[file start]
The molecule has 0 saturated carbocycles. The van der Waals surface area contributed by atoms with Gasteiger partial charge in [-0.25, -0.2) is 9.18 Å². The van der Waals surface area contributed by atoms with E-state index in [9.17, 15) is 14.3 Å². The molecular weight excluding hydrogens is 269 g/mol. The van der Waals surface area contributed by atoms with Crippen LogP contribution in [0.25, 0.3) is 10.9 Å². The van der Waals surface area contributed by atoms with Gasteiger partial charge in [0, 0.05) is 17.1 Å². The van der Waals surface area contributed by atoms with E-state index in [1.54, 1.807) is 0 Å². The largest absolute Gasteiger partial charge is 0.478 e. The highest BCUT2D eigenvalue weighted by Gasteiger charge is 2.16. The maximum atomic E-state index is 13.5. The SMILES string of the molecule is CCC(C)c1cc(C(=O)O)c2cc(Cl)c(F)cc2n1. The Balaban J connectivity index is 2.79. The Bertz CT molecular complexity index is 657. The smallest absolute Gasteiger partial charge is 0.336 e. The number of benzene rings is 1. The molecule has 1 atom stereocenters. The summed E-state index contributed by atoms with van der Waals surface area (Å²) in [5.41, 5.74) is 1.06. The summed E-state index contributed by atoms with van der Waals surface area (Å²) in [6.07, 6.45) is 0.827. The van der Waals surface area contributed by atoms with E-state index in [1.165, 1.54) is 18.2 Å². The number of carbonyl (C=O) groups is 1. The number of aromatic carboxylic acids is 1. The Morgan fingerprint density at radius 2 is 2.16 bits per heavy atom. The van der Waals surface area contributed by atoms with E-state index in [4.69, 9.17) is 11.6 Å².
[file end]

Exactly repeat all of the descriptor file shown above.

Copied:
The molecule has 0 saturated carbocycles. The van der Waals surface area contributed by atoms with Gasteiger partial charge in [-0.25, -0.2) is 9.18 Å². The van der Waals surface area contributed by atoms with E-state index in [9.17, 15) is 14.3 Å². The molecular weight excluding hydrogens is 269 g/mol. The van der Waals surface area contributed by atoms with Crippen LogP contribution in [0.25, 0.3) is 10.9 Å². The van der Waals surface area contributed by atoms with Gasteiger partial charge in [0, 0.05) is 17.1 Å². The van der Waals surface area contributed by atoms with E-state index in [1.54, 1.807) is 0 Å². The largest absolute Gasteiger partial charge is 0.478 e. The highest BCUT2D eigenvalue weighted by Gasteiger charge is 2.16. The maximum atomic E-state index is 13.5. The SMILES string of the molecule is CCC(C)c1cc(C(=O)O)c2cc(Cl)c(F)cc2n1. The Balaban J connectivity index is 2.79. The Bertz CT molecular complexity index is 657. The smallest absolute Gasteiger partial charge is 0.336 e. The number of benzene rings is 1. The molecule has 1 atom stereocenters. The summed E-state index contributed by atoms with van der Waals surface area (Å²) in [5.41, 5.74) is 1.06. The summed E-state index contributed by atoms with van der Waals surface area (Å²) in [6.07, 6.45) is 0.827. The van der Waals surface area contributed by atoms with E-state index in [1.165, 1.54) is 18.2 Å². The number of carbonyl (C=O) groups is 1. The number of aromatic carboxylic acids is 1. The Morgan fingerprint density at radius 2 is 2.16 bits per heavy atom. The van der Waals surface area contributed by atoms with E-state index in [4.69, 9.17) is 11.6 Å².